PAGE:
Plaid Cymru Gwynedd is continuing its pressure on the Welsh Government to change the Welsh Government's business grant guidelines, so that owners of second homes who have deliberately converted to business rates to avoid paying taxes, do not have access to business support grants of £10,000 or up to £25,000.
The Welsh Government announced financial support for small businesses in Wales following the development of Covid-19 and the impact the disease is having on the economy. As part of the support aid, a grant for non-domestic tax is available to retail, leisure and hospitality businesses that own a property.
But as county council leaders across Wales discussed the grants, Plaid Cymru Gwynedd contacted the Minister, Julie James, to highlight the fact that it is unethical that wealthy second home owners who have cynically played the system have access to the public purse to line their own pockets.
In Gwynedd alone it is estimated that between £15m and £18m could be made available to second home owners through the erroneous gap in the financial support package for small businesses from the Welsh Government.
Plaid Cymru’s Gwynedd Leader, Councillor Dyfrig Siencyn (pictured above), said: “It is unethical that wealthy individuals who own second homes have access to this financial aid package from the Government. It goes against the whole ethos of the support aid, a package to ensure a viable economy in an uneconomic period due to this disease outbreak that is spreading through the country.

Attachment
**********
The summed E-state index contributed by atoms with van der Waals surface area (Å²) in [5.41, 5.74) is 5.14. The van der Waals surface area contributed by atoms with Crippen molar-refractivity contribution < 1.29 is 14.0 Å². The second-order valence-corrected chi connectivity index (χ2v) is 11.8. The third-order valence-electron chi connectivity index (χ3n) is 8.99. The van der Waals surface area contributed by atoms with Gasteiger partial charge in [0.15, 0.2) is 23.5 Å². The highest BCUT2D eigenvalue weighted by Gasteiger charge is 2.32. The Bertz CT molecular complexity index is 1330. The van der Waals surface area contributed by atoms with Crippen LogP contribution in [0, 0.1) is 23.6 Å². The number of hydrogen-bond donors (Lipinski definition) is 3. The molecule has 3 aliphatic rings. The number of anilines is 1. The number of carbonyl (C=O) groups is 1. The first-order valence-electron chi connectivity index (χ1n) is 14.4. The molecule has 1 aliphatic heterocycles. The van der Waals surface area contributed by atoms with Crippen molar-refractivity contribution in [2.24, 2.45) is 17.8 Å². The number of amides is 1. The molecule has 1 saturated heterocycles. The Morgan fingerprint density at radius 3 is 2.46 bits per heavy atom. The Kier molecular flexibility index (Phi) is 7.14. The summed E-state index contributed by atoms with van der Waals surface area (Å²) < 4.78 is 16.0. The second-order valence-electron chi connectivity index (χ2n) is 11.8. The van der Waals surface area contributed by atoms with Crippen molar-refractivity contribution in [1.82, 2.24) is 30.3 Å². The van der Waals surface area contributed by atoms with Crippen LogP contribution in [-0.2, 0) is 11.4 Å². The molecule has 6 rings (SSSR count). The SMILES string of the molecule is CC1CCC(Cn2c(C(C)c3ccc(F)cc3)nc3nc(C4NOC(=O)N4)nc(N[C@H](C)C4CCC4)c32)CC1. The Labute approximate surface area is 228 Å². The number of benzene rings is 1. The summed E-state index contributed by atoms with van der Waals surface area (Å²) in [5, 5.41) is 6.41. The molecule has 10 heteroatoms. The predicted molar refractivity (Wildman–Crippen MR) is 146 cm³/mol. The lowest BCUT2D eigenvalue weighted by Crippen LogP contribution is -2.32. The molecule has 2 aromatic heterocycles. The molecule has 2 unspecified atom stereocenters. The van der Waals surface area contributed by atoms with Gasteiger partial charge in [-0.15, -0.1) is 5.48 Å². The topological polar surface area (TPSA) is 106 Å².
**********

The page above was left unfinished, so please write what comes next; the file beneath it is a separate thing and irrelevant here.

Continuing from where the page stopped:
“This grant should assist small rural businesses in Gwynedd that have been directly affected by Government laws that prevent companies and businesses from trading. That is the reason I have asked Gwynedd Council's legal department to look at a specific clause within the business guidelines, so that it differentiates between a legitimate rural business and second home owners.
Leaders of other county councils across Wales are supporting Gwynedd’s calls, including Anglesey, Conwy, Ceredigion, Carmarthenshire and Pembrokeshire county councils, where a high number of second homes exist. Numerous discussions have also taken place within the Welsh Local Government Association in recent days.
“We welcome the response of the Minister, Julie James, within this debate. It has been positive and constructive. But unfortunately, civil servants are dragging their feet with the details,” according to Councillor Dyfrig Siencyn.
The business note guidance Gwynedd has submitted to the Welsh Government states: “In relation to self-catering accommodation, a business will not be eligible for the grant if the property was at any time, since 1st April 2010, a domestic dwelling. However, self catering accommodation will be eligible for the grant if the property has a specific planning permission for such use. Evidence of planning permission must be submitted to support the application for the grant if requested by the administering authority.”
Councillor Dyfrig Siencyn said: "By adding this clause to the business guide it would omit those who have let their second home for a period to avoid paying Council Tax, from receiving the grant, but at the at the same time, ensure that those legitimate businesses that have converted a dwelling into a business, receive it.
“We look forward to receiving the formal response of Welsh Local Government Minister, Julie James today. We hope she will offer a crystal clear guidance to the business support, should any county council face a legal challenge, from these wealthy second home owners.”